FIG. 16 is a diagram of an illustrative circuit design system in accordance with an embodiment of the present invention.
FIG. 17 is a diagram of illustrative computer-aided design tools that may be used in designing an integrated circuit containing asymmetric transistors with different threshold voltages to optimize circuit performance in accordance with an embodiment of the present invention.
FIG. 18 is a flow chart of illustrative steps involved in designing and fabricating circuits with asymmetric metal-oxide-semiconductor transistors having threshold voltages chosen to optimize overall performance in accordance with an embodiment of the present invention.
FIG. 19 is a graph showing how asymmetric transistors with mixed gates may exhibit increased output resistance relative to comparably sized transistors with conventional gates in accordance with an embodiment of the present invention.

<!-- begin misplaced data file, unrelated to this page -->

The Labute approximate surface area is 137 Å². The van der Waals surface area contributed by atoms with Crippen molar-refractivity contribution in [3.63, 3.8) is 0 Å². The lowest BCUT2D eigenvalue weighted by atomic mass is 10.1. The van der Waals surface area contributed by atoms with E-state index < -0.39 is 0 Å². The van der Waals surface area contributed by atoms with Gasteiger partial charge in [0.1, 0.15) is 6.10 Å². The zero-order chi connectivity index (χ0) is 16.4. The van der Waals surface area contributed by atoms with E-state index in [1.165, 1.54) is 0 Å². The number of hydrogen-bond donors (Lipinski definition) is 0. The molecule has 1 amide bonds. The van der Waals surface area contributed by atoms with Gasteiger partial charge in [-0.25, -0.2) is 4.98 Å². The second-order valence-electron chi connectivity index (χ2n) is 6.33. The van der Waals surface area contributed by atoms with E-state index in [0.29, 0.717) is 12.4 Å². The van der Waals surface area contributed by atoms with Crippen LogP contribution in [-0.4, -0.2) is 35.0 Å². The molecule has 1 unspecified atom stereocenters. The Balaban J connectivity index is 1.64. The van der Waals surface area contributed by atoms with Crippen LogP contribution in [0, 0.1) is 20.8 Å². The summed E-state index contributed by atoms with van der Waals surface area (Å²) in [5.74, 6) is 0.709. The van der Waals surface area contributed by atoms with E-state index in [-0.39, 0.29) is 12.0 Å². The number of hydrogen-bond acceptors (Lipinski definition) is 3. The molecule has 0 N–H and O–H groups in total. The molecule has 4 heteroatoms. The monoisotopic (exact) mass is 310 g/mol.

The present invention relates to transistors such as metal-oxide-semiconductor transistors. The metal-oxide-semiconductor transistors may have gates that are formed from more than one type of metal. By altering the composition of the gate metal at different positions above the channel, asymmetric metal-oxide-semiconductor transistor structures can be formed. These transistors can exhibit improved values of output resistance (i.e., increased output resistances), making them suitable for applications such as analog circuits in which high gain is desired. The use of pocket implants can be reduced or eliminated, thereby simplifying processing. The ratio of the sizes of the gate metal portions of transistor gates can be varied within an integrated circuit without requiring complex process steps. This allows an integrated circuit to be formed that has asymmetric transistors with numerous different threshold voltages. Overall integrated circuit performance can be optimized by forming each individual circuit on the integrated circuit from transistors having appropriate threshold voltages.
Metal-oxide-semiconductor transistors in accordance with embodiments of the invention may be used on any suitable type of integrated circuit. Integrated circuits in which the transistors may be used include programmable logic device integrated circuits, microprocessors, logic circuits, analog circuits, application specific integrated circuits, memory, digital signal processors, analog-to-digital and digital-to-analog converter circuits, etc.